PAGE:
I am inclined to give the benefit of the doubt to the dissenters, partly because I know that it’s in the nature of established authority to clamp down on dissent, yes, even in the United States, and partly because I have been present at many peaceful demonstrations and protests about which I later heard or read that the police were violently confronted, or physically endangered, and it just wasn’t true. At least, I never saw it.

    I also feel confident in saying that the police charges against Amy Goodman of “conspiracy to riot” are pure hogwash on their face, because I have seen and heard Amy Goodman speak in person on several occasions; I have participated in pollitical events that she covered or spoke at; plus, I have listened to her Democracy Now! radio show for many years. Charges of violent behavior or “conspiracy to riot” are just laughable, Craig. They’re nonsense. Amy is the least violent person I’ve ever met.

  11. Craig says:

    With some of the wild slanderous speculation that has been going on in some of the posts here in recent days, I’m surprised that my comment is demanding such exacting evidence.

    I am making my comment based upon what I am seeing on the clip itself. I never stated it as a known fact. If you read it that way, it was not my intent. I happen to believe that Amy is a pretty smart cookie, who has been around the block a few times in covering protests or being a participant (as is her right). She is likely very knowledgeable about how interactions with police are handled. Especially a setting which is a very chaotic situation occurring of peaceful protesters with significant numbers of outright anarchists mixed within, who are destroying property and taking selective advantage of numbers to also assault officers (surely you’ve seen the news videos yesterday). The police are in a heighten state of action and are going to be especially limited in tolerating disobedience, whether verbal or physical. Since you may have a personal empathy for Amy through her work, you may never be able to view this incident involving her through the eyes of those trying to control a dangerous situation going on around them.

    I explained above how, during this particular emergency situation that the police were dealing with, Amy seemed insistent that her requests for information be honored immediately, as the officer was repeatedly asking her to move back away from a particular police line. While he was then physically trying to move her away from the police line she was continuing to lean into him and resist being moved back. As I said, she is no doubt a smart person and is familiar with how these interactions work. I have no idea why she would do this since you would have to think that she would fully understand what the final result was likely to be. I can appreciate her concern for her co-workers. Maybe she felt if she couldn’t get an answer she’d just as soon be arrested along with them. But to believe that she was oblivious to the idea that she might be arrested as a result of her actions is actually giving her LESS credit for street smarts than I am giving her.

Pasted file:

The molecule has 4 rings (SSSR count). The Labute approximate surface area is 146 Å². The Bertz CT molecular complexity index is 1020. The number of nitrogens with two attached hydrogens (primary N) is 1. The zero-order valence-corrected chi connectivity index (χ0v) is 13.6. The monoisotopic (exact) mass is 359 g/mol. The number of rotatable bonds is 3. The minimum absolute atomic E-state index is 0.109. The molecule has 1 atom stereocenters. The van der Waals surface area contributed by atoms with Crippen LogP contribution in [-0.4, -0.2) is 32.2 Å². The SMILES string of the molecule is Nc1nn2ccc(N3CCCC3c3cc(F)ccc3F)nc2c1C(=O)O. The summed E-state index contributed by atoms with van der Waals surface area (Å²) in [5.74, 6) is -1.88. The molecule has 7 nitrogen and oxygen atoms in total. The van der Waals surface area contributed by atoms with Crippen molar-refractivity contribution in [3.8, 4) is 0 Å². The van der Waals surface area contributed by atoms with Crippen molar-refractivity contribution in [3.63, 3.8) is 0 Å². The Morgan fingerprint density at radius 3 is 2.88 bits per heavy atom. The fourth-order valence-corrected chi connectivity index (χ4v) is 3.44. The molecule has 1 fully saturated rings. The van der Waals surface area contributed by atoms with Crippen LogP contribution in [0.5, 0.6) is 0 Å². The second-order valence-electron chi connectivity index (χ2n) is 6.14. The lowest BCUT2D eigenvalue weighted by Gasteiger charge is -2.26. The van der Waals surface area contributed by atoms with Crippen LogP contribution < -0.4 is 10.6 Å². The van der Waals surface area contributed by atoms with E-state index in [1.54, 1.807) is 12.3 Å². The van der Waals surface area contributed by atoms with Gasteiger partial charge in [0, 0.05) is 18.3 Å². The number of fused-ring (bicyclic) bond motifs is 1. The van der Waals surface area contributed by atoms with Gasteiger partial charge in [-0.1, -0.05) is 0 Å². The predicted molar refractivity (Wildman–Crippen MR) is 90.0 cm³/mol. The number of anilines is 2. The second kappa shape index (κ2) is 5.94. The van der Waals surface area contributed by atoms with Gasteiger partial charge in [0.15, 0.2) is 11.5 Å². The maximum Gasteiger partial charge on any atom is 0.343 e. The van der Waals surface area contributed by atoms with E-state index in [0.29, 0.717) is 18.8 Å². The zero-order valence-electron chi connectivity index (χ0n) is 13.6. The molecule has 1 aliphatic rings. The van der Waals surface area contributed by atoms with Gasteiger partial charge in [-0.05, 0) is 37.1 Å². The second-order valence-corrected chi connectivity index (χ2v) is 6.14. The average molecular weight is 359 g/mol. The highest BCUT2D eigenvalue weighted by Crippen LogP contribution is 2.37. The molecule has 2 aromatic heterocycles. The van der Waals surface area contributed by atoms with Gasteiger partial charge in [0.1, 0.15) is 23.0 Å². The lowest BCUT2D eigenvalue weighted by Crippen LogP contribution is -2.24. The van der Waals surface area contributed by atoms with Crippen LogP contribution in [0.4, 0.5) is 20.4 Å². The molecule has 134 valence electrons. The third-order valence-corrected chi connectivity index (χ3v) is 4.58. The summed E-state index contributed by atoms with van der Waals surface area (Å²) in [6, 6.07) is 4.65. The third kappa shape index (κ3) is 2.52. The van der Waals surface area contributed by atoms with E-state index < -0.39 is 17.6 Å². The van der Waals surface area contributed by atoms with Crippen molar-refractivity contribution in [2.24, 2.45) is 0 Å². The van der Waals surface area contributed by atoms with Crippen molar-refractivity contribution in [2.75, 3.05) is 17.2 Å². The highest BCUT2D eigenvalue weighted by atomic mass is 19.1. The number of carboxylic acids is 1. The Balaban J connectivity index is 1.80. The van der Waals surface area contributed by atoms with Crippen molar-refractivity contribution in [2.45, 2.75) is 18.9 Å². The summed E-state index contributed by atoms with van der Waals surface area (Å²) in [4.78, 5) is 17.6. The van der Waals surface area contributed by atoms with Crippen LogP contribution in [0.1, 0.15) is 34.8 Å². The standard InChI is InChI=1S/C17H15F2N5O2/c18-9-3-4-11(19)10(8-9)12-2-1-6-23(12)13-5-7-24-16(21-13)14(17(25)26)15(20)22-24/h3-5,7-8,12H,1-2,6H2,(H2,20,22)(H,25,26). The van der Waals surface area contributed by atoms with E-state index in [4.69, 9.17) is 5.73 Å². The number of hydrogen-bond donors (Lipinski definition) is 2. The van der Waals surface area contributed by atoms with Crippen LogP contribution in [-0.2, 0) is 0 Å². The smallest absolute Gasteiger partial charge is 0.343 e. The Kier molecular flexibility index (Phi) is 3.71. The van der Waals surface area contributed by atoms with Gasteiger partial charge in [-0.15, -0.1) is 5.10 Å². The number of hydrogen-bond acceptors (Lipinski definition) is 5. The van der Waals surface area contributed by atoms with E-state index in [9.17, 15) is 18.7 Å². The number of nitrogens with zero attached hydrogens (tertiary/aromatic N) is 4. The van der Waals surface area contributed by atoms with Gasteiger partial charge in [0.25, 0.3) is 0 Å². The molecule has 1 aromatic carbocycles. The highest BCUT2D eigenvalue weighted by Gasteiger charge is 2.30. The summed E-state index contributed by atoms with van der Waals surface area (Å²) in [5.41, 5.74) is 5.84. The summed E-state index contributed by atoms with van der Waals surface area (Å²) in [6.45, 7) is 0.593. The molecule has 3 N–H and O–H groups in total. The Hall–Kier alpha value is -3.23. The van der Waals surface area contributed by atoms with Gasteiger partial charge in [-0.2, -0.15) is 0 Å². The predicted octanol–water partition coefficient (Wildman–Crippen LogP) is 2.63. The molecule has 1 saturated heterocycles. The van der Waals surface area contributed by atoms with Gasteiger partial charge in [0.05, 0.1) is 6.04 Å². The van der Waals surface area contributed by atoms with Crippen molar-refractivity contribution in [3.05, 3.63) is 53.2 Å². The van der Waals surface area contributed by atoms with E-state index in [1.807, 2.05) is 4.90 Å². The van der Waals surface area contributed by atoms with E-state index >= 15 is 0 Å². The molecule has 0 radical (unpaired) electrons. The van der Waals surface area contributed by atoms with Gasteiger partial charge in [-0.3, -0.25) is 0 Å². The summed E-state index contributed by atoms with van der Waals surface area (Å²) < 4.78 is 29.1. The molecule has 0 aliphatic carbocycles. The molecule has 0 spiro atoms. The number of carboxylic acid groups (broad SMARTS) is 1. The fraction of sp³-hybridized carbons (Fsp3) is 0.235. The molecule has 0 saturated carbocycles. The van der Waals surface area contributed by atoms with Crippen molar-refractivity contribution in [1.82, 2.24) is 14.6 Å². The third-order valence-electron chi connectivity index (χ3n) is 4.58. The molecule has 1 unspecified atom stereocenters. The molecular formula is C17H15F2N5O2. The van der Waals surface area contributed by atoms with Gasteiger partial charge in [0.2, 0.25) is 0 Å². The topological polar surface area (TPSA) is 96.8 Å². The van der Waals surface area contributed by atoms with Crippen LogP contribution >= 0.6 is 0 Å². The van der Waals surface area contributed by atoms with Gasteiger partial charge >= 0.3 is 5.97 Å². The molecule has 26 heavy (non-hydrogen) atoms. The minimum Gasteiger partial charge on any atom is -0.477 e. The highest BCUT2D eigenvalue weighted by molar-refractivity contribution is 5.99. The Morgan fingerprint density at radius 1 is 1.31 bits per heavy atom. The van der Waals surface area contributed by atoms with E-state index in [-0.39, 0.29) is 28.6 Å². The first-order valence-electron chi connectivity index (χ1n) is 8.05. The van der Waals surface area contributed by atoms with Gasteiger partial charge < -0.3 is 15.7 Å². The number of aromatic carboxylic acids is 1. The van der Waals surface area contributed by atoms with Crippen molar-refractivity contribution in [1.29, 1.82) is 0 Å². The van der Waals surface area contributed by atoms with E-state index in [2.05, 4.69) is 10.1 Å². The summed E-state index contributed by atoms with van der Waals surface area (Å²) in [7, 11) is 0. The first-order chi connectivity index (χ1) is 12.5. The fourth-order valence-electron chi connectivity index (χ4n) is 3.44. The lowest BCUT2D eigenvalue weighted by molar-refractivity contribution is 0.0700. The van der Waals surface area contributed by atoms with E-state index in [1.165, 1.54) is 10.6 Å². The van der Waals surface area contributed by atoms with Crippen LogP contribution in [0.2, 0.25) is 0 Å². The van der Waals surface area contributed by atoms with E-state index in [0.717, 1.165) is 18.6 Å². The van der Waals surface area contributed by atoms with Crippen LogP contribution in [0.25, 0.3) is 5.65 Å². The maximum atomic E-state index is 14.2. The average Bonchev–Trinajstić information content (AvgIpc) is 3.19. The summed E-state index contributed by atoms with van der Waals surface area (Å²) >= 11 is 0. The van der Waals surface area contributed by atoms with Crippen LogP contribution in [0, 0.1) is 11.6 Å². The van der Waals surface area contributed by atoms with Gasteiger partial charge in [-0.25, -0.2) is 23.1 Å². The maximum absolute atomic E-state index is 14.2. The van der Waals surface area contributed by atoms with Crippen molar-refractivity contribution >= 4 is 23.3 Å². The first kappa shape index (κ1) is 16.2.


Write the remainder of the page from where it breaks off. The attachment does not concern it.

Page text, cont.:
And I don’t know who was filming this at such close range. A colleague? But I would suppose that both Amy and the police officers knew that the exchange was being videoed, which may have played into both of their reactions.

    I can’t speak to all the arrests that happened throughout the day. I can only suggest what I am seeing from the limited clip and the knowledge of the types of conflict and violence that was going on yesterday.

    I would think that soon (if not already) the charges initially leveled on her and her co-workers will be dropped, if events happened as Amy says. Let’s at least try to understand all the moving parts here when a riot is breaking out (by what seems to be some very fringe factions) within and around an otherwise lawful protest. It’s a very confusing and chaotic scene that the police are tasked to try to control. Its not the ideal time to try to demand for a police supervisor to appear so that a discussion of professional rights can be debated.

    I said it before and I’ll say it again. If the police acted with excessive force, even within the guidelines for behavior in a difficult situation such as that one yesterday, the culprits should be punished.

    This is likely just another topic in which we will just have to disagree.

  12. Craig says:

    Postscript: I will say, after a brief search on her background, that Amy appears to invite and interview conservative guests on her program, much to the dismay of some of her supporters, and that she seems to avoid embracing the 9/11 truthers movement, again, angering some of her supporters. Its my opinion that if she can be popular with her base, and yet still generate criticism among a good chunk of them, she is probably doing some good true journalistic work.